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Jason Feifer on what makes a successful entrepreneur

Jason Feifer, Editor and Chief of Entrepreneur Magazine, was in Des Moines today sharing his thoughts on what makes a successful entrepreneur.

Feifer spoke about what the most important qualities are for today’s entrepreneurs. Here’s what he had to say:

Overcome your resistance to change

Being constantly open to new ideas is an important trait for any entrepreneur.

“When the bicycle was first introduced in the 1800s, it freaked everybody out. People were scared of the bicycle. Not just because it seemed like something people would fall off of, but because it created change,” Feifer said. “People don’t like change. The history of innovation is a new thing coming along and people resisting it.”

Ask uncomfortable questions

Feifer stressed the importance of entrepreneurs constantly asking themselves uncomfortable questions.

“The goal is to get to a place where you’re comfortable being uncomfortable. It just becomes the norm and you’re able to challenge yoursel in ways the hadn’t thought of before,” Fiefer said. “Here’s an uncomfortable question for example: ‘why am I doing this?’ And if the answer is, ‘because that’s the way its always been done,’ well that’s a terrible answer.”

Play the long game, especially when it hurts

Only looking at things in short-term can be detrimental to a business, Feifer told the crowd.

He brought up Blockbuster as an example of a company that failed to view long-term trends by ignoring the popularity of streaming video and remained tethered to their business plan.

“The story of Blockbuster is that they didn’t see it coming and that Netflix came along and totally ate their lunch,” Fiefer said. “I don’t think that’s true. I think they did see it coming and they weren’t able to change fast enough. Could you imagine if Blockbuster when they saw this coming decided to shut down stores and transition into a completely different business model? That company would still be around now.”

Discard what worked yesterday

Companies that are able to throw out previous methods that brought them success are more likely to be ahead of the curve and see long-term success.

“This is very difficult to do,” Feifer said. “We all find something that works and want to hang onto it. And then if something changes, we want to try to convince people to buy what we’re already doing.”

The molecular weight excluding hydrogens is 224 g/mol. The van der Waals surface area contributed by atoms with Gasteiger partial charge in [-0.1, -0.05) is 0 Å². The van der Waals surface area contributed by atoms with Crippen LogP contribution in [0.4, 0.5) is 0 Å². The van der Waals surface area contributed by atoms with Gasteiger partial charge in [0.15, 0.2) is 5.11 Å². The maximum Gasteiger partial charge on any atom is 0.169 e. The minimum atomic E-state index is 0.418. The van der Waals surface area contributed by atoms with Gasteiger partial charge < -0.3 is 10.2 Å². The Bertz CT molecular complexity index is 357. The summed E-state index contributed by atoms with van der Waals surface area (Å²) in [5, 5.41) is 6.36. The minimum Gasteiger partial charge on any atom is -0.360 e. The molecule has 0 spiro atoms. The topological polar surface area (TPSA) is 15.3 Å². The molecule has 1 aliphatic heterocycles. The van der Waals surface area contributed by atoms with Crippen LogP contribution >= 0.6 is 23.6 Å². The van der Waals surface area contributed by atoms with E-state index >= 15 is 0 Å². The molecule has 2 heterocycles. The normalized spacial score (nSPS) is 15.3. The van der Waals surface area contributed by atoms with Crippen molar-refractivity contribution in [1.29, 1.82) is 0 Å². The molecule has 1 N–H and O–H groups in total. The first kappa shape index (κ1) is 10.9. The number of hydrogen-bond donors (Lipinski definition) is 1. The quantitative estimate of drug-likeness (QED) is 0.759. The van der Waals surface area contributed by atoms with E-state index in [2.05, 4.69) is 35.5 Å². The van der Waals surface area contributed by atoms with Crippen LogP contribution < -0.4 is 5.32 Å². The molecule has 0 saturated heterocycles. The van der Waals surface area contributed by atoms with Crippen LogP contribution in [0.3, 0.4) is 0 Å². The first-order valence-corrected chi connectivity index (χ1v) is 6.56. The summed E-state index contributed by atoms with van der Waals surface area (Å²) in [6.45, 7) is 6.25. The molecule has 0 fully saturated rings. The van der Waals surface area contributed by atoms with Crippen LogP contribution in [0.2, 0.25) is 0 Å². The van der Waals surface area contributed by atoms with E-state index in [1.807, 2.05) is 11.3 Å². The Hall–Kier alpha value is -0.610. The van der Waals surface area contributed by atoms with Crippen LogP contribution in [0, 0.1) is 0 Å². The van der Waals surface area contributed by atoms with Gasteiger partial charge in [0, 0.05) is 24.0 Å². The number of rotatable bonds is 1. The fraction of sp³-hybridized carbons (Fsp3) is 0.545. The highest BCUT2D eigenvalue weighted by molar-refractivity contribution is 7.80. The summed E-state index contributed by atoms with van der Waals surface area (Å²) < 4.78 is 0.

Jason Feifer on what makes a successful entrepreneur | Clay & Milk
A central Iowa ag-tech accelerator has secured more backers and finally has a name. The Greater Des Moines Partnership first announced the accelerator last year, naming four initial investors. On Monday, the Partnership said the program will be called the "Iowa AgriTech Accelerator" and named three new investors. The new investors include Grinnell Mutual, Kent Corp. and Sukup Manufacturing, all Iowa companies. They join investors Deere & Co., Peoples Co., Farmers Mutual Hail Insurance Co. and DuPont Pioneer. Each investor has agreed to put up $100,000 for the first year of the accelerator. Startups entering the program will receive $40,000 in seed funding in exchange for 6 percent equity. Tej Dhawan, an angel investor and local startup mentor, is serving as interim director until the AgriTech Accelerator names a permanent leader. Dhawan held a similar role with the GIA before Brian Hemesath was named as managing director. As interim director, Dhawan said his main job includes hiring the accelerator's executive director, establishing a business structure and initial recruiting for the first cohort. The accelerator will place few filters, such as location and product, on the applicant pool, Dhawan said. "When you’re seeking innovation, innovation can come from every corner of the world so why restrict ourselves," he said. One area the the AgriTech Accelerator won't recruit from is biotech. For its first cohort, the AgriTech Accelerator will work out of the GIA's space in Des Moines' East Village, Dhawan said. A future, permanent home is still to be decided. The accelerator's program will host startups from mid-July through mid-October, ending with an event connected to the annual World Food Prize. The GIA, which the AgriTech Accelerator is based on, also ends with presentations at an industry event. The accelerator has also started lining up a mentor pool. The Iowa Corn Growers Association, Iowa Soybean Association and the Iowa Pork Producers Association have agreed to provide mentors, as has Iowa State University. While the AgriTech Accelerator is loosely based off of the GIA, it will differ in its business structure, Dhawan said. The GIA runs through a for-profit model for both operations and its investment fund. The AgriTech Accelerator will have a nonprofit model for its operations and a for-profit setup for its fund. Dhawan said the nonprofit model is being used so the accelerator can better work with other nonprofit partners, such as trade associations. "These are all organizations that are nonprofits and can be amazing stakeholders without ever having to be investors in the accelerator," he said. "It becomes easier to work with trade associations in their nonprofit role when we are also a nonprofit." When it's up and running, the AgriTech Accelerator would be one of a handful of ag-focused startup development programs in Iowa. Others include the Ag Startup Engine out of Iowa State University and the Rural Ventures Alliance from Iowa MicroLoan. Matthew Patane is the managing editor and co-founder of Clay & Milk. Send him an email at
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